A handful of privately owned Danish energy trading companies are upending European energy markets. Companies employing automated trading desks – the industry term for computers that run trades based on complex algorithms – are buying and selling huge volumes of energy contracts based on weather conditions impacting electricity consumption on one end and renewable energy production on the other. And they’re getting filthy rich in the process.
This type of energy trading is considered to be an important part of the new energy landscape emerging as part of the global decarbonization movement. According to the scientific paper “Energy trading solution: The capable leverage for a renewable-dominant future,” published last year by Elsevier’s Academic Press, “developing multi-energy trading mechanisms is an urgent action in response to ensuring the reliability of multi-energy supply in the system with a large number of stochastic producers.”
In layman’s terms, these energy trading firms are performing an important service in the markets in which they operate by helping to balance out supply and demand on the grid. This means that those traders in Denmark are helping to keep the lights on for Europeans. The importance of this service, and the lucrative nature of it, is due to the rise of renewable energies across the continent.
Wind and solar power are variable, meaning that unlike baseload powers such as natural gas or nuclear fission, production waxes and wanes according to factors far outside our control. In an economy powered by fossil fuels, we can simply burn more resources to make more power when demand spikes, and burn less when it sags. But the atmospheric conditions determining the relative output of solar panels and wind turbines are not so easily manipulated.
This is where the traders come in. They keep a sharp eye on what’s happening in weather systems across the continent, and buy and sell short-term energy contracts according to price variation. “It’s ridiculous the amount of money they are making,” Mogens P. Sorensen, a former power trader turned consultant, recently told Bloomberg. “There are billions being made trading electricity in Europe.”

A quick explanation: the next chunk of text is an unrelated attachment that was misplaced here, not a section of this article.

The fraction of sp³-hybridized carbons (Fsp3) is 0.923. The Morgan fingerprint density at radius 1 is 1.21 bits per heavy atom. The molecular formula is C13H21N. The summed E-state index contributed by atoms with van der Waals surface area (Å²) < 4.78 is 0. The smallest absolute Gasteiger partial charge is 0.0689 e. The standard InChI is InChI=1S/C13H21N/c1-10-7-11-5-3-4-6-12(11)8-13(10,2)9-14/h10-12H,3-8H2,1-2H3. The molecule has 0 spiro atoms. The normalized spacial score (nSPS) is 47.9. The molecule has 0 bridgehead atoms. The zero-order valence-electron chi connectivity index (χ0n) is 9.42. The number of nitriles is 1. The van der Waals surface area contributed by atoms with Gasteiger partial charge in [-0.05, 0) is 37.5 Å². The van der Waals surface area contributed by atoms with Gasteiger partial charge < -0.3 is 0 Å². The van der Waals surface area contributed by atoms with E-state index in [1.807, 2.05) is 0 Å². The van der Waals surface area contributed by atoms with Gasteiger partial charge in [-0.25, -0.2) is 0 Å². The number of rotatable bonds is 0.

But there is cause for concern about who is winning and who is losing out in this equation. While traders get rich off of energy price fluctuations, that money is often coming out of consumers’ pockets. “with governments spending billions on energy subsidies, essentially propping up demand and traders’ business, there’s a real danger of privatizing the gains and socializing the losses — though the industry denies this,” the recent Bloomberg op-ed stated.
This is a real cause for concern, as energy poverty remains a pressing issue across the European continent. Millions of Europeans fell into energy poverty during the energy crisis brought on by Russia’s war in Ukraine and retaliatory sanctions on the Russian natural gas that was powering half of Europe. The European Commision defines energy poverty as what “occurs when a household must reduce its energy consumption to a degree that negatively impacts the inhabitants’ health and wellbeing.” While the European Commission and the European Union have introduced a number of measures to address ballooning rates of energy poverty across the bloc, many Europeans have been slow to recover from the hardship of 2022.
A brief from the European Union cites “volatile energy prices” as one of the factors fuelling energy poverty in Europe, which is exactly the same factor that is causing energy trading firms to go gangbusters. According to that same EU brief, more than 41 million Europeans were unable to keep their homes adequately warm in 2022. In the same year, the top Danish energy trading firms produced about $5 billion in combined profits. These diametrically opposed interests could pose a real threat to energy consumers already struggling to make ends meet.
By Haley Zaremba for Oilprice.com
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